In the next week, my mother’s WeChat group really took off – she started getting overwhelmed. Something that started as a simple favor from a friend’s mom turned into hours of organizing people after dinner, moderating the chat, and contacting doctors. After someone faked symptoms and wasted hours of our time – for a reason I really can’t imagine – my mom asked me to join the group and help her moderate and organize. I did it willingly, after seeing my mom stay up until 4am trying to deal with the onslaught of messages and requests to join.
My first experience helping a sick patient was when a migrant worker in Flushing joined the WeChat group, asking for help treating his COVID symptoms. The man spoke almost no English and had no family to help him – he was all alone. WeChat doctors diagnosed him, a Chinese American doctor in California prescribed him medicine, and pharmacists Fedex’d him the medicine for overnight delivery. When Fedex, understandably, continued to delay the delivery of the package, Chinese people from all over the world began to zap Fedex’s phone line to help a total stranger. They overwhelmed Fedex with calls, begging them to deliver doctor prescribed medication immediately to a sick man living in a hotel. Fedex delivered the package the next morning. For me, that phone zap and the entire mutual aid group was an amazing act of solidarity. It pulled together Chinese people living in China and the United States and allowed them to contribute in ways they could, whether it was through American doctors prescribing medication or even a phone zap that one could do while quarantined and 5,000 miles away. In a never before experienced pandemic, the resources and grit of ordinary people succeeded when governmental aid and directives failed.
At time of writing, the group has helped more than 20 Chinese immigrants recover from COVID-19. WeChat has a cap of 500 members to a group, and the NYC group has been at capacity for three weeks. Every time someone leaves, someone new will join. I wake up and use my Chinese skills to moderate conversation, terrified about pressing the wrong character, but still happy about my usefulness.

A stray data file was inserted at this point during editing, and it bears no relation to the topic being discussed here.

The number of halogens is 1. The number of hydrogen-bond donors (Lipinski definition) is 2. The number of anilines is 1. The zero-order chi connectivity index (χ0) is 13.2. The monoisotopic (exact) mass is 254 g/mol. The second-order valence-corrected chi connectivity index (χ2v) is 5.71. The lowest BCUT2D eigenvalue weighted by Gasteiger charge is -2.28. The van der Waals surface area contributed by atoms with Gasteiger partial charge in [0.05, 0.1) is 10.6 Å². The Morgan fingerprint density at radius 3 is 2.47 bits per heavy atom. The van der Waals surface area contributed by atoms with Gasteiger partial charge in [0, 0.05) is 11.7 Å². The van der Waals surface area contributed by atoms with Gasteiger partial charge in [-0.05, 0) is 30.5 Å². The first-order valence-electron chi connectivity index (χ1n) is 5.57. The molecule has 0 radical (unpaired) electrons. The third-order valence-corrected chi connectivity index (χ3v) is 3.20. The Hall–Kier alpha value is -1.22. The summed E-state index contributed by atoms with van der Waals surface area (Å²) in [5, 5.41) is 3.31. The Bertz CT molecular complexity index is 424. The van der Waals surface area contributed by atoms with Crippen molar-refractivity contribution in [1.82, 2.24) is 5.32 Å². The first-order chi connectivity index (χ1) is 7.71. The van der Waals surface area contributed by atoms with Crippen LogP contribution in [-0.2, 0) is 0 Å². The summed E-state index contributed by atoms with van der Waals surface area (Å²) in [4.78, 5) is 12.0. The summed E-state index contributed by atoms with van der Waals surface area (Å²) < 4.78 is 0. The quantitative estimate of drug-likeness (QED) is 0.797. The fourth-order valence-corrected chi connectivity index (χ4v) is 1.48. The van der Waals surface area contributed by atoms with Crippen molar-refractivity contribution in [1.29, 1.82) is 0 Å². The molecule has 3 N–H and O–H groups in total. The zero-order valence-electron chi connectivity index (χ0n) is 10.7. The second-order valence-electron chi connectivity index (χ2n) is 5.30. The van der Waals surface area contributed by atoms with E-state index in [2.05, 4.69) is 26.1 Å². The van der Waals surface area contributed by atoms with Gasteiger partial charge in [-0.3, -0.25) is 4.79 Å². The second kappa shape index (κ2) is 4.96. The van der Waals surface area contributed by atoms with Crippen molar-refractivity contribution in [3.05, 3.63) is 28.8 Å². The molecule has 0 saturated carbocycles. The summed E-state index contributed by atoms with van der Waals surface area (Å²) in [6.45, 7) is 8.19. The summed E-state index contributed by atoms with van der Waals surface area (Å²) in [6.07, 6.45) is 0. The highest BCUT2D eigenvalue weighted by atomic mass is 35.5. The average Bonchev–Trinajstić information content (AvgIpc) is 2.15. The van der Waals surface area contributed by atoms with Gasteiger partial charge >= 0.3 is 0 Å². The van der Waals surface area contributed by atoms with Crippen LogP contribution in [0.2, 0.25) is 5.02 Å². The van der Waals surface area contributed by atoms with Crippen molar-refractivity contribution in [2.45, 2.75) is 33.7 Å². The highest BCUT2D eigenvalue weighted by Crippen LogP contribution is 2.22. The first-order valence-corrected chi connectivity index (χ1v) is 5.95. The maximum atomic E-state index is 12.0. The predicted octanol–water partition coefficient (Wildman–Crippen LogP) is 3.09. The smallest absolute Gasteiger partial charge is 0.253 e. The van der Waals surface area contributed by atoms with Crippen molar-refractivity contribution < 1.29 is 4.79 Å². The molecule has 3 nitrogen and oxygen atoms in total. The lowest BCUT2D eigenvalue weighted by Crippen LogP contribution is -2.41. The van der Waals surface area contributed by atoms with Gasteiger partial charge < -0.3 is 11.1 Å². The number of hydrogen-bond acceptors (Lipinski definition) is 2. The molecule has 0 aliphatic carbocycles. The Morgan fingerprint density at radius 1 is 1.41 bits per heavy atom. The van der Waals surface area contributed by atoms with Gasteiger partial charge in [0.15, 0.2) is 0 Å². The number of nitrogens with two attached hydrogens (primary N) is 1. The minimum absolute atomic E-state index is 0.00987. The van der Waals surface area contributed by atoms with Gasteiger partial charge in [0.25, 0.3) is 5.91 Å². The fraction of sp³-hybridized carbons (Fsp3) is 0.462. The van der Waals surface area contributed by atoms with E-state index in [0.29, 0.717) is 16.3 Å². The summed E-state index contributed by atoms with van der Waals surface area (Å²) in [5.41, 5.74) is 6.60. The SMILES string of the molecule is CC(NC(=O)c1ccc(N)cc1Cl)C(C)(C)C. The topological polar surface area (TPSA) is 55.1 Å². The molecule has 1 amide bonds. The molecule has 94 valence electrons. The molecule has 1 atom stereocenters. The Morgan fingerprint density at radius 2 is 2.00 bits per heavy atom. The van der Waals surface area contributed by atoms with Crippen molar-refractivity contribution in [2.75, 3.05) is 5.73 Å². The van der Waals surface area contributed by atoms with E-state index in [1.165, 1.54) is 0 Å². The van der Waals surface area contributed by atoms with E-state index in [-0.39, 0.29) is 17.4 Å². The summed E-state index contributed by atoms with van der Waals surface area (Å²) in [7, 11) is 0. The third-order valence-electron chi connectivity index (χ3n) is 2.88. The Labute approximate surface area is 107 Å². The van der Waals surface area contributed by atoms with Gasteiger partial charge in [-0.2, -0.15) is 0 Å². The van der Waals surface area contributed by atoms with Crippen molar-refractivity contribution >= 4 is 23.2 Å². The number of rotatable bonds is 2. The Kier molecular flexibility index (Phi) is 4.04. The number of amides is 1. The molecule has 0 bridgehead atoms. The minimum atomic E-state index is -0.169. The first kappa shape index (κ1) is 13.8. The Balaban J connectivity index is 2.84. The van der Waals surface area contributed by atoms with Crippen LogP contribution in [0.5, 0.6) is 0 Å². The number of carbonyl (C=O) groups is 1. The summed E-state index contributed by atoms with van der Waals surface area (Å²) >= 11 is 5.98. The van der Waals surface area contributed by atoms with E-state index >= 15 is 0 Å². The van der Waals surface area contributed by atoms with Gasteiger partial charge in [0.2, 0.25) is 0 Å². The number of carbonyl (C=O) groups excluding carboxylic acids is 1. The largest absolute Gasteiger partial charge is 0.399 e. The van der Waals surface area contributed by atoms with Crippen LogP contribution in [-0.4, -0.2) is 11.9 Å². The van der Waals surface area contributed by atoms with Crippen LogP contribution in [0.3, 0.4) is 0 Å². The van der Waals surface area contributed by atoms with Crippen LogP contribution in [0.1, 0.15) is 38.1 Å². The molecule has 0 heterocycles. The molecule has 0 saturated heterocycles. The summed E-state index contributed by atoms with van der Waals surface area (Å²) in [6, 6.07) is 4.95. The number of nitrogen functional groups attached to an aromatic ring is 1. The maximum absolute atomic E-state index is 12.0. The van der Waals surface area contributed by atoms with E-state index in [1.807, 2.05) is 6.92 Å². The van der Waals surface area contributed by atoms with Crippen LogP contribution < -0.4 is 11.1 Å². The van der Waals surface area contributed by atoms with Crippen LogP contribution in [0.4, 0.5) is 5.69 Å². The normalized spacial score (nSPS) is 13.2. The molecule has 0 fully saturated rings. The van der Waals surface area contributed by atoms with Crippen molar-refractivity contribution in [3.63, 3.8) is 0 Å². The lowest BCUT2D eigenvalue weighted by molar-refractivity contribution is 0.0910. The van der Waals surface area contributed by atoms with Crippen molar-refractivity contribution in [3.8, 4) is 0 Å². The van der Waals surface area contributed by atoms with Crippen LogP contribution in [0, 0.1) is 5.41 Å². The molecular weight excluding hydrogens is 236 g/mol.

The ongoing political tension between the United States and China has forced Chinese Americans into an enemy, alien narrative they don’t want to be put in. My mother’s WeChat mutual aid network is a project of diaspora activism. It shows that despite governmental narratives and propaganda pushing China and the United States to a virtual cold war, Chinese people and Chinese Americans are solidly rejecting the need to choose sides. Instead, they spend so much time taking care of strangers across the sea, united by only a common language. These days, even though I fight a lot with my mom under her roof about her inability to accept my queer identity, I’ve begun to admire and respect her activism.
If you are interested in joining this group, you can email Rita: wangwrita [at] gmail [dot] com
COMMUNITY CHECK is a series about mutual aid and taking care of each other in the time of coronavirus.